Tuesday, February 23, 2016

Civil Rights Leader, 51 Years After Assassination
Today in black history, we remember, mourn and celebrate a phenomenal civil rights leader, who lived and died for the emancipation of black people.

Published: 22.02.2016 , 08.20
Adeiye Temitope

Malcolm X, otherwise known as El-Hajj Malik El Shabazz and originally named Malcolm Little was brutally murdered 51 years ago today while speaking at an event held at the Audubon Ballroom.
During his lifetime, Malcolm was an outspoken and fearless critic of the American government and the system that relegated people of colour to the backseat.

Malcom, a former thief and pimp reformed himself in prison. After getting out, he became an important figure in Nation of Islam, a religious organization which had the philosophy of black supremacy. He later became disillusioned with the organisation and publicly denounced them. During this time, his militant, seperationist theories faded away and he became more tolerant of white people in his approach to the civil rights struggle. He even expressed grudging willingness to work with Martin Luther King jnr whom he had previously criticised for his pacifist and integrationist approach. He became founder and leader of  Organization of Afro-American Unity and his own religious organisation, Muslim Mosque Inc.

Malcolm distinguished himself as a powerful orator and wonderful speaker. When he spoke, people listened. His stature and carriage commanded respect and he could quell an angry mob with just a hand signal. He is one of the greatest African-Americans in history and the spread of Islam amongst the black community in the US is largely due to his influence.

Malcolm lived and died by his beliefs. In his autobiography, he stated that he believed he was going to come to a violent end like his father- and he was right.

He was shot during an event at Audubon Ballroom as he was about to give a speech. Thomas Hagan, Norman Butler and Thomas Johnson rushed to ballroom stage and fired many gunshots at close range. Malcolm X was pronounced dead at Columbia Presbyterian Hospital. The three men were convicted for the murder.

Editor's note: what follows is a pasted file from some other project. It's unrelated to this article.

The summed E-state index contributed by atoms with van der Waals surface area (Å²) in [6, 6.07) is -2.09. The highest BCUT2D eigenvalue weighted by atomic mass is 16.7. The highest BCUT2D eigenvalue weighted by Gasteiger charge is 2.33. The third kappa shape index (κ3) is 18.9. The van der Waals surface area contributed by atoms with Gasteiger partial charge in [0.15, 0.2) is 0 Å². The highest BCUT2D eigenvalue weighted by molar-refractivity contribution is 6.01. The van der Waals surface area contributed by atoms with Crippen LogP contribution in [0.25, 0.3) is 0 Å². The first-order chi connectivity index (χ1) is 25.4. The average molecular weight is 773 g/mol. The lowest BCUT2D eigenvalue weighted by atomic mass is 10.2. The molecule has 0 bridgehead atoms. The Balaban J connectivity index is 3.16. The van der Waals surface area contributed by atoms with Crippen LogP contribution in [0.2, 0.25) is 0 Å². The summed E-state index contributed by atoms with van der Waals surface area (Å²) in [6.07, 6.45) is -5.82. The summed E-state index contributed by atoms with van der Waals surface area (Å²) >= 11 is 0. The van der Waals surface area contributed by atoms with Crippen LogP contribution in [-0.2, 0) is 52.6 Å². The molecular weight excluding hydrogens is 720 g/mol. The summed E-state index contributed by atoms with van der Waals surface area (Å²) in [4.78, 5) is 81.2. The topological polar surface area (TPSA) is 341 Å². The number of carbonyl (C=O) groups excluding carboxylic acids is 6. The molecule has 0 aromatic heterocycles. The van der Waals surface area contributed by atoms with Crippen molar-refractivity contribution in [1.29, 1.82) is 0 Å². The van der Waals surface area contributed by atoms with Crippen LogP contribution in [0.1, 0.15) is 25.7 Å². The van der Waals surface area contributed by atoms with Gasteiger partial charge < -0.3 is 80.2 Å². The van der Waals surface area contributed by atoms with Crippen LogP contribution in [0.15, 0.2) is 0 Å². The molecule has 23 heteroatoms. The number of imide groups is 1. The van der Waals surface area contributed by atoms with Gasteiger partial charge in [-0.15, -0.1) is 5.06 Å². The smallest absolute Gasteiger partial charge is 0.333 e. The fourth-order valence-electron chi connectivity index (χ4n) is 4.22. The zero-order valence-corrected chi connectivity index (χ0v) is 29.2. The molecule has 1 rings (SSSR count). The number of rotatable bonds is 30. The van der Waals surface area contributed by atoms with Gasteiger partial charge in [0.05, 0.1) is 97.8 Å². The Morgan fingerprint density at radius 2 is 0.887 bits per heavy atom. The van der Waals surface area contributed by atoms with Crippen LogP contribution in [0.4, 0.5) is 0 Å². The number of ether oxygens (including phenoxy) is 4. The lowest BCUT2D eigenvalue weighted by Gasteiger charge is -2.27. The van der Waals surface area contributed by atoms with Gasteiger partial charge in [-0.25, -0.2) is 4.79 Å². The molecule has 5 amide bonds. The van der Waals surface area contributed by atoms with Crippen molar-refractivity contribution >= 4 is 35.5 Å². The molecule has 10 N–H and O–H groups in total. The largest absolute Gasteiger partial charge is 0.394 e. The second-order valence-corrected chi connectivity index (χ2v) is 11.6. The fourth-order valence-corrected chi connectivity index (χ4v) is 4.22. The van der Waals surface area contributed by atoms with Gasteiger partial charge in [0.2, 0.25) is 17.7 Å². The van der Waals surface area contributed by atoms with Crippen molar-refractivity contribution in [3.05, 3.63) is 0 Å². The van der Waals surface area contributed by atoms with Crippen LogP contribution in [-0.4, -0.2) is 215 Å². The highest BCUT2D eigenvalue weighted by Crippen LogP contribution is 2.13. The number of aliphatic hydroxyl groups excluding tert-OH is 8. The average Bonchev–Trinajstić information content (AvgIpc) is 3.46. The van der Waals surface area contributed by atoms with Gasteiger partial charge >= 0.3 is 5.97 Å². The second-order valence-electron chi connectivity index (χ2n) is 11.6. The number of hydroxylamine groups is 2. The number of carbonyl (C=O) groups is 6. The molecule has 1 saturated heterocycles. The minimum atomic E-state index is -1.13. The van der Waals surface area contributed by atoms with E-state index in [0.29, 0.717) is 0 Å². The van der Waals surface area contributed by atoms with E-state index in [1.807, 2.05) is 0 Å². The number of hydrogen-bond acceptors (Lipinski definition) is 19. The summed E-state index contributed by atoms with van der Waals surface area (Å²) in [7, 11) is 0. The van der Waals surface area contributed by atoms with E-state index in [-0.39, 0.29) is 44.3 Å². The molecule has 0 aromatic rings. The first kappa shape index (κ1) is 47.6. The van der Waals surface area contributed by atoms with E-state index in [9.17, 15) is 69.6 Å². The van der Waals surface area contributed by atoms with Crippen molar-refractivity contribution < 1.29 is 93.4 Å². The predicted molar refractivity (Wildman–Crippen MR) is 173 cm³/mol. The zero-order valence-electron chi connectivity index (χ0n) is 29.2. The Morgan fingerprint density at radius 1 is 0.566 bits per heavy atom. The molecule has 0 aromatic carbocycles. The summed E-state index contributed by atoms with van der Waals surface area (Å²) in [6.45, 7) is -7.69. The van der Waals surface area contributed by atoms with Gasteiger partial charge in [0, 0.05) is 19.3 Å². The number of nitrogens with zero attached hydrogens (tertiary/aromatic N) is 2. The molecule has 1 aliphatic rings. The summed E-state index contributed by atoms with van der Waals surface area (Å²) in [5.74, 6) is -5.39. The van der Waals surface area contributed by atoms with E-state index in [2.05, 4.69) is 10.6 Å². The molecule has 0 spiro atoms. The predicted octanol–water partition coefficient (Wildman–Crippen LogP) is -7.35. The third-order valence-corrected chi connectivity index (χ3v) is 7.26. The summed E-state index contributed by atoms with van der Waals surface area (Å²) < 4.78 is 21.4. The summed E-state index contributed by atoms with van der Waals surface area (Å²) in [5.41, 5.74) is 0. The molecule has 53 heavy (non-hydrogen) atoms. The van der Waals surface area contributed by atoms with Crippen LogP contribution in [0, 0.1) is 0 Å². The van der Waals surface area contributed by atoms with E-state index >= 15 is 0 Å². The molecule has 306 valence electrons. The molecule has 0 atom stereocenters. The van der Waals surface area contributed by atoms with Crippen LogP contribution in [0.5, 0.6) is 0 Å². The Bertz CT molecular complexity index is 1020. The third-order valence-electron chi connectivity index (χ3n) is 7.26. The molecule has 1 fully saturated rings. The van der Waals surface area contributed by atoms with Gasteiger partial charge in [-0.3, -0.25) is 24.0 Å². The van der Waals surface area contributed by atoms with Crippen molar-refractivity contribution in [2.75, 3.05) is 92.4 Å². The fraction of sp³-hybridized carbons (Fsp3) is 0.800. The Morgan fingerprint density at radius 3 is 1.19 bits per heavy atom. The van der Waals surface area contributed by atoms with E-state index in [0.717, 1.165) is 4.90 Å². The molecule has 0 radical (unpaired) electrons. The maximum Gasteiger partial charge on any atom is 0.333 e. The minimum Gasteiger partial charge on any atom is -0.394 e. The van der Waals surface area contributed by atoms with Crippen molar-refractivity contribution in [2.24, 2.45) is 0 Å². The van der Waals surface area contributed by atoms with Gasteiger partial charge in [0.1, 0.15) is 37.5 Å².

The public viewing of his body from February 23–26 1965 at Unity Funeral Home, Harlem was attended by about 30,000 mourners. The funeral itself,February 27 1965 was carried live by a local television station.

Even though he didn't live beyond 39 years, Malcolm's legacy will outlive him by centuries. You may disagree with some of the methods he advocated, but his philosophy will be relevant for many years to come. His strength, courage and bravery will inspire generations yet unborn. He always spoke and stood up for what he believed in, and didn't cower in the face of oppression and death threats. In an interview with New York Times, he said “I’m a marked man. It doesn’t frighten me for myself as long as I felt they would not hurt my family. … No one can get out without trouble, and this thing with me will be resolved by death and violence.”

Malcolm was one of a kind, and we could do with people more like him in the world today.

'God give us men
A time like this demands
Strong minds, great hearts
True faith and ready hands...'- Josiah Holland.

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